Litigation: Police to pay for jailing innocent man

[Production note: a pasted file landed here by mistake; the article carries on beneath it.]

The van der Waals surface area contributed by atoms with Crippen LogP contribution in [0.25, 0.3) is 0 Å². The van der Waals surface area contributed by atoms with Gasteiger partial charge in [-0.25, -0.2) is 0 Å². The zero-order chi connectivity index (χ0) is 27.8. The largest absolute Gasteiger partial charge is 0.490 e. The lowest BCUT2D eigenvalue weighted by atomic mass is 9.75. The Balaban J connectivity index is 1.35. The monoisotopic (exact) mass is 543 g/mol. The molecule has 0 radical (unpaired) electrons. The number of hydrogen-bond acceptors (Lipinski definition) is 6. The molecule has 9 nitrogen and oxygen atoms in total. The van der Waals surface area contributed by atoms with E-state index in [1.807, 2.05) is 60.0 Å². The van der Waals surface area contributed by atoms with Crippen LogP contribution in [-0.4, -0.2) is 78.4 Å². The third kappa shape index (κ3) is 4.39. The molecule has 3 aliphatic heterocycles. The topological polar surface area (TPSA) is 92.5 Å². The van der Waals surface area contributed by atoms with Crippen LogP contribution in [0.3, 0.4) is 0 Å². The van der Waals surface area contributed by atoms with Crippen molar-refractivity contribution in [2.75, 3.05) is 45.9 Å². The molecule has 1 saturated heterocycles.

The conduct of an investigating officer in a rape and abduction case will cost the taxpayer dearly. The officer did not tell the court the alleged victim had a change of heart on the day of the man’s arrest and told the police the suspect did not rape her. A Cape Times report says the man turned to the Gauteng High Court (Johannesburg) to claim R6m in damages from the police for unlawful arrest as well as for unlawful incarceration. He was locked up for 90 days before the prosecutor discovered what the alleged victim had told the officer. The officer never mentioned it in the case docket. He also did not arrive for court on numerous occasions when the accused appeared. When the officer was eventually summonsed to court, he admitted under oath that the alleged victim had told him – when he had arrested the accused – that she had not been raped, but that he had omitted to mention it earlier. The court, meanwhile, had good and bad news for the man accused of rape. His claim for unlawful arrest was turned down, as the court found that the police up to that point did their job as they had enough evidence at the time to suspect him. His prolonged incarceration was, however, declared unlawful and the court found he should be compensated for 85 of the 90 days in which he remained in jail. As the officer omitted to mention the fact that the woman had a change of heart, and because he was still employed by the police, the court ordered the Ministry of Police to pay the accused R350 000 in damages. Judge Moleboheng Mdlana-Mayisela commented that the purpose was not to enrich the aggrieved party but to offer solatium for his injured feelings.

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